With the noise they emit, sirens and alarm bells may deter an intruder or attract the attention of a passerby, but who responds to these alarms? The cost of hiring security officers to patrol a property 24/7 is prohibitive and a luxury few businesses can afford.
Offsite monitoring provides peace of mind by ensuring security personnel are alerted when an alarm is activated so a response can be initiated, security guards dispatched, or emergency services summoned. The alarm system is connected to a central monitoring station via a traditional analog phone line, a cellular network, a radio network (GPRS/GSM), or - as is becoming increasingly more common - an IP path, which is then used to send signals from the alarm control panel to the monitoring station. Operators can see what type of alarm is coming through and take appropriate action.
All ICT system controllers include an onboard Ethernet adapter with built in IP reporting functionality, with standard 2-door controllers also including an onboard modem to communicate alarms via a traditional telephone line.
Making the move to IP Monitoring
When alarm systems first started reporting to a central monitoring station, they used a dialler which would initiate a phone call to a central monitoring station. The dialler would use a series of pulses or beeps, or DTMF (Dual-tone multi-frequency) tones to communicate, much like morse code.
As alarm monitoring became more popular, the industry settled on a number of standards or protocols for communication. The most popular of these protocols has been ContactID which sends a string of numbers representing account, area and input.
Technology has improved, and these systems have adapted to the digital world. IP alarm monitoring achieves the same thing as ContactID - it transmits an alarm message to a central monitoring station - only it does this across the internet.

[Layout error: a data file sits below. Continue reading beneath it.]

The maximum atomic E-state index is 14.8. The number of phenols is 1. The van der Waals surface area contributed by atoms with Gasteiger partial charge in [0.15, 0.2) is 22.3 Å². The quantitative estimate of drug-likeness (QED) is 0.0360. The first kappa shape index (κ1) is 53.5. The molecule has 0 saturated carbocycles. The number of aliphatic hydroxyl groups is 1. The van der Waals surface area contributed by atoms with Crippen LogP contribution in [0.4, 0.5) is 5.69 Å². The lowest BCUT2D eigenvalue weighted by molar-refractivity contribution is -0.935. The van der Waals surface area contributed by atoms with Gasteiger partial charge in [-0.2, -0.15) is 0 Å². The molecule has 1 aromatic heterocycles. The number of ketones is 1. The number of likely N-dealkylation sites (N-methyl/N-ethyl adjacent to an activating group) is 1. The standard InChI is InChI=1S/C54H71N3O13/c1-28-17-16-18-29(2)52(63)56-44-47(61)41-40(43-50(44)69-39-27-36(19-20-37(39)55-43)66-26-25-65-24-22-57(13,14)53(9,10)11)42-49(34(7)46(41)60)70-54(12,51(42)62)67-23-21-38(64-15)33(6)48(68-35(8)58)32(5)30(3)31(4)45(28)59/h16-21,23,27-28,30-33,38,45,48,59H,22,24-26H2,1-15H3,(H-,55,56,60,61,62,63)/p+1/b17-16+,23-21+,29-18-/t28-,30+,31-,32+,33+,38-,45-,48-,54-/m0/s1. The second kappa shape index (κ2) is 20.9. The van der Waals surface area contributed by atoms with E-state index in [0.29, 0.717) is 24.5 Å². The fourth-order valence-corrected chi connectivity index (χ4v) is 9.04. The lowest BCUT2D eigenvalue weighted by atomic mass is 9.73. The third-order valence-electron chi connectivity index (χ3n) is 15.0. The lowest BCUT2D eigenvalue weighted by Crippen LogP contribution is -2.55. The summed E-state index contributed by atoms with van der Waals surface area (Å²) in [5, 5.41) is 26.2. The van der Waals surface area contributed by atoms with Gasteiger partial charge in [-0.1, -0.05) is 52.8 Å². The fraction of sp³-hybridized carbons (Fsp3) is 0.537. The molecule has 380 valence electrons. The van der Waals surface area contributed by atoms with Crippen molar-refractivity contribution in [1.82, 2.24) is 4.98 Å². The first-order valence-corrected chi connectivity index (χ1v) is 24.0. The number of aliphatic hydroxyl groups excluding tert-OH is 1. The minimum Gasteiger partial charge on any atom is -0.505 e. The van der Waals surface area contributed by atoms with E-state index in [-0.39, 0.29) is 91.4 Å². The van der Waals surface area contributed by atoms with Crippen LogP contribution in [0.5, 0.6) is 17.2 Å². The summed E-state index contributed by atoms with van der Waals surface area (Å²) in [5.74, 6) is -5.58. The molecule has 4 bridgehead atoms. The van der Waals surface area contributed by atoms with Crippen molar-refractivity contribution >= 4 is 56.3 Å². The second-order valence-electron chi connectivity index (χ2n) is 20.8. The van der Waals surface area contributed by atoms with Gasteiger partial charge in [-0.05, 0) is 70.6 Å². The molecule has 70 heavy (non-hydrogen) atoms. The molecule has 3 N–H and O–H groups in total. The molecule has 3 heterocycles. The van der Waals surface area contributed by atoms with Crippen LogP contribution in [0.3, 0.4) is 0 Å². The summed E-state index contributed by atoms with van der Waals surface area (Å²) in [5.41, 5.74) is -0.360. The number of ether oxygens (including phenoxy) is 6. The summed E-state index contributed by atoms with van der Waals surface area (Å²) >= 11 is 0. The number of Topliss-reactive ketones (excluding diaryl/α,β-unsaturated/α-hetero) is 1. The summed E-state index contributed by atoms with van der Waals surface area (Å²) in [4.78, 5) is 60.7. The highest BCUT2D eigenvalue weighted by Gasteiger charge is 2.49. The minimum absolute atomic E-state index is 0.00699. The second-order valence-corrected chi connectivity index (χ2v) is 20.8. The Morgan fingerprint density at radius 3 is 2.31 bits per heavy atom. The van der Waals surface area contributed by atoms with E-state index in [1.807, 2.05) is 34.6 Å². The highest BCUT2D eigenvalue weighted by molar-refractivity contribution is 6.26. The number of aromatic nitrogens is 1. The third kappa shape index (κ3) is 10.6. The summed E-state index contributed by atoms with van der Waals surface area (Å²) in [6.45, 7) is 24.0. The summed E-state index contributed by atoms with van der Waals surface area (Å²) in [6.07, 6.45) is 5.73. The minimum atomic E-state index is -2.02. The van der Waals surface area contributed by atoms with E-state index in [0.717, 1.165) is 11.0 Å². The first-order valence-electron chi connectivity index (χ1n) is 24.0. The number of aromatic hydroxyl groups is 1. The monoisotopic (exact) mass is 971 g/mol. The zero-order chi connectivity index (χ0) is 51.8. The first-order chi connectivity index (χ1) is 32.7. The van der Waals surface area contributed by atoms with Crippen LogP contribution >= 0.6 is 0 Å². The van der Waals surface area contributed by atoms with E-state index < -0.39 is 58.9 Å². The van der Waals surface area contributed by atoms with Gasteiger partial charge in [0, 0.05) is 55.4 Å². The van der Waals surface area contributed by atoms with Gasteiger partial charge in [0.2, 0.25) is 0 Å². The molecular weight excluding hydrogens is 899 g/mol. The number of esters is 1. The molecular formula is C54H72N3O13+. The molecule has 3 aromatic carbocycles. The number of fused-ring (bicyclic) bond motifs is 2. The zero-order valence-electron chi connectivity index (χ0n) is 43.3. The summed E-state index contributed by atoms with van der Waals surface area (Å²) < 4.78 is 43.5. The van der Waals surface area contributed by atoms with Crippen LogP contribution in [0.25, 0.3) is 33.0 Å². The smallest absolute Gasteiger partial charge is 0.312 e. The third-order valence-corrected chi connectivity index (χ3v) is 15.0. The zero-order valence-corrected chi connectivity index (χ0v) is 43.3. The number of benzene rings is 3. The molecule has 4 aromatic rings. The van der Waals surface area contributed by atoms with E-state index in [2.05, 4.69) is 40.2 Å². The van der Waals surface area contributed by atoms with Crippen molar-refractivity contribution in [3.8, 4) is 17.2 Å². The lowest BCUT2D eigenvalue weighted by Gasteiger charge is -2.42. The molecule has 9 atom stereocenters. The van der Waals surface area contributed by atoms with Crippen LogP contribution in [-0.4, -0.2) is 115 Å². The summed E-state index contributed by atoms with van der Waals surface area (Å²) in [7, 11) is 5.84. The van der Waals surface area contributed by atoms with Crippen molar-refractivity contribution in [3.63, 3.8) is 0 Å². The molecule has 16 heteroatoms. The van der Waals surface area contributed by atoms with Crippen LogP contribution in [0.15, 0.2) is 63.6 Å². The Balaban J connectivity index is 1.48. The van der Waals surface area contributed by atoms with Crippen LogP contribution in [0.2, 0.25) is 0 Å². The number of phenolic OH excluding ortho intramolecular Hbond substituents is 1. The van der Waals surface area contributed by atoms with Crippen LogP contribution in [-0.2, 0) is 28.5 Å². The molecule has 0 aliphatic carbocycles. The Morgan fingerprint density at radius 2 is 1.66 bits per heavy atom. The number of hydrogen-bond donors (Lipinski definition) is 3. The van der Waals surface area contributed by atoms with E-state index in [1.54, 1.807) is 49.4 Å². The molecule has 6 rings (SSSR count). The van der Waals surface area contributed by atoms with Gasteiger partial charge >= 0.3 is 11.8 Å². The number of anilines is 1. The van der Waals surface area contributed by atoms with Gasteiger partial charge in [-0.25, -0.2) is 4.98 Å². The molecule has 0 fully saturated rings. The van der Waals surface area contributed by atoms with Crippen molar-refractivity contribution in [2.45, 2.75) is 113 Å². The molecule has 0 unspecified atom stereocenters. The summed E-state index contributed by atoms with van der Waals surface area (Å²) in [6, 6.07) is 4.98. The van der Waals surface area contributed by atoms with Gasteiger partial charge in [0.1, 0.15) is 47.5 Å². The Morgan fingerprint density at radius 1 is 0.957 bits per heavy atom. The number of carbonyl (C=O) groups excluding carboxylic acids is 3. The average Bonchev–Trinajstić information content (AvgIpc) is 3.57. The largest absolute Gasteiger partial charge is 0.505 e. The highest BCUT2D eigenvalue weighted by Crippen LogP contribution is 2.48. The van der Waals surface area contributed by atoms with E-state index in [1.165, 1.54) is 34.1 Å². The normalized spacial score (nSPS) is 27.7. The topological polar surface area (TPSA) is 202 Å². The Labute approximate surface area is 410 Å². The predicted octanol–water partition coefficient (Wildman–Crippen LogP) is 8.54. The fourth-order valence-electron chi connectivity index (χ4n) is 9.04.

The advantages of IP Monitoring
Copper phone lines are costly to maintain, while a fully IP solution utilizes your existing internet connection which can provide significant savings. It also doesn’t 'tie up' the internet connection the way an alarm dialler does with a phone line, and uses such a small amount of bandwidth that it can sit on your existing network without any noticeable effect on other traffic.
Another key feature of IP monitoring is that it is essentially always online. Many alarm diallers only test once every 24 hours, or sometimes once every 5 days! With IP monitoring, message transmission is almost instant, and a lost connection can be detected in 90 seconds or less.
Take this a step further with ArmorIP
ICT's ArmorIP protocol takes a ContactID message and encapsulates it inside a TCP/IP message. It also adds additional information where available, such as panel name, event time, serial number, user name, and much more. This data is all transmitted to the monitoring station across the internet.
The message can be received at the monitoring station either by the existing receiver (if it is IP capable), or by the ArmorIP software. The ArmorIP software has the advantage of being able to display all of the additional data that comes with the ArmorIP protocol. This means that names of users, areas, and inputs are transmitted to the monitoring station as they are seen on site, so there are no mismatches between what the monitoring station and what the people on site are looking at.